American Cake-American Ginger Bread

Gingerbread. Looks like chocolate cake, but it isn't!
Rare is it when I get to explore history, American history, food history, new recipes, new techniques (or very old techniques actually) and get to have a tangible thing in the end. Cake!

I was listening to Stuff you Missed in History Class as I regularly do, when I was in the kitchen this past weekend. I was baking a Decorated Swiss Roll for The Daring Baker's Challenge.  And as boom they had Ms. Anne Byrn on talking about her new book. Her Cake Doctor books, while not my typical way of baking, were inspired. I actually recognized her name!

Oh sweet heaven! She was talking about how America developed and along side it, its cake culture. I could not have geeked out more. American history is the first thing that whet my appetite for history and baking is my way of life. The women host, Holly and Tracy were both surprised that these two things hadn't intertwined before now. Me too!

Anyway, I bought that book and read the first through the first 6 or 7 recipes. I'd been looking for more baking adventures, so in a Julie/Julia kind of moment I've decided to give the entire book a go from start to end.This is more for my edification than for anyone else's. I call no judgement. So I stopped reading deeper into the book. I have to bake then I can read.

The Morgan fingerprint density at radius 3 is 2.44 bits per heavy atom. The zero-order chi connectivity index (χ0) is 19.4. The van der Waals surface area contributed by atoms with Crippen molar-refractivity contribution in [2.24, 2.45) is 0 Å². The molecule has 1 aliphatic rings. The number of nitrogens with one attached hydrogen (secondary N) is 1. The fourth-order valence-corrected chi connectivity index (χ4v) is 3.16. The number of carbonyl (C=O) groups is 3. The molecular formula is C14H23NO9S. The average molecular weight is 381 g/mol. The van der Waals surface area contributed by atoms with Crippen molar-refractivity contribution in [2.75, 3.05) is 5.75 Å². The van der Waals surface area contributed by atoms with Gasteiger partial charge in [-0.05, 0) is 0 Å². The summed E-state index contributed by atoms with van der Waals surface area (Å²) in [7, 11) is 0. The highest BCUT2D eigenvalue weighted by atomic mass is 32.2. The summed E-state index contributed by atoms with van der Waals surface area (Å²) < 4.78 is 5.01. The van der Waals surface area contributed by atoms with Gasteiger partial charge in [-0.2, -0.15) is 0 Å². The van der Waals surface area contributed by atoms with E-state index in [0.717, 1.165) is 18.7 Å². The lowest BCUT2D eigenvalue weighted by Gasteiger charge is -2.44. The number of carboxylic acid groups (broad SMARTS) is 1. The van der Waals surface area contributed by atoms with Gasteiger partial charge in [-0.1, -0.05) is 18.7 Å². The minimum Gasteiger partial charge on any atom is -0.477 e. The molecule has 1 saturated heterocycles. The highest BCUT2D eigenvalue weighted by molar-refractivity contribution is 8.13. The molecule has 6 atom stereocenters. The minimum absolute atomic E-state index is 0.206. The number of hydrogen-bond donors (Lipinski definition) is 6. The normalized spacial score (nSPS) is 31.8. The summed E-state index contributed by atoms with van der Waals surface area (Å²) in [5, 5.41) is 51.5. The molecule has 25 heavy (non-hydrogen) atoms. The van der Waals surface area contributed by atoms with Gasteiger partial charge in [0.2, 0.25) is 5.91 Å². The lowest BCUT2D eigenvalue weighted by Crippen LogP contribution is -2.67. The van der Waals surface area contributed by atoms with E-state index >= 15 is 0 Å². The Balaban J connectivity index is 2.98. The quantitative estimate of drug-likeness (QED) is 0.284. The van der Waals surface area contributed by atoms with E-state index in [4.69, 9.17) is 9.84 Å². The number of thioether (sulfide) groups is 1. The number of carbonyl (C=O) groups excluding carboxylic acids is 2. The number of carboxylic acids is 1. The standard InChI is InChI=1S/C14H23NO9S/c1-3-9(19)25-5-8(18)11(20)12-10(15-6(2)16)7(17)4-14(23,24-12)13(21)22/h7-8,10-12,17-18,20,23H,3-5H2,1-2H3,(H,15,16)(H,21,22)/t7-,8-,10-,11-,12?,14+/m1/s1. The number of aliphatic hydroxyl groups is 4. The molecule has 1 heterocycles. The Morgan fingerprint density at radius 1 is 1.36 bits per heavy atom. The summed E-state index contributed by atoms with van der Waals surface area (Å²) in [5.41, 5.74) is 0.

Today I made the American Gingerbread. What was new to me and a leap of trust? A full cup of water with baking soda dissolved into it. I've dissolved baking soda into water for raisin oatmeal cookies, but this was massive. Also, not spraying my pan with cooking spray and just going with a butter schmear. I did however use a stand mixer. I mean, this is 2016 after all.

The recipe with minimal instruction is as follows. Please buy her book. American Cake by Anne Byrn.

1 cup boiling water
1 teaspoon baking soda
1 cup molasses
2 eggs
4 ounces butter
.5 cup sugar
2 cups flour
1.5 teaspoon ginger
.5 teaspoon cinnamon
.25 teaspoon allspice

375 oven. 8x8 pan. Grease pan with butter.
Add baking soda to water and stir to dissolve, set aside.
Cream molasses, eggs and butter. Add sugar. Cream more. Add flour and spices. When combined add the water/soda mixture. Start the machine slowly or it's going to go everywhere.
Bake 40 minutes. Remove from oven when a tester comes out clean.

This is super delicious. There's a fluffy crumb and the top has just a little sugary crunchy resistance. Clearly it's very molassessy. A total yum. But as an aside, I make a gingerbread trifle and this recipe is not dense enough to work in that.


  1. This sounds like a great idea! Goodness knows you'll not have to eat all this cake yourself! I have been interested in historic recipes too, and have been listening to the James Townsend and Sons YouTube channel, and their recipes from the 18th century.


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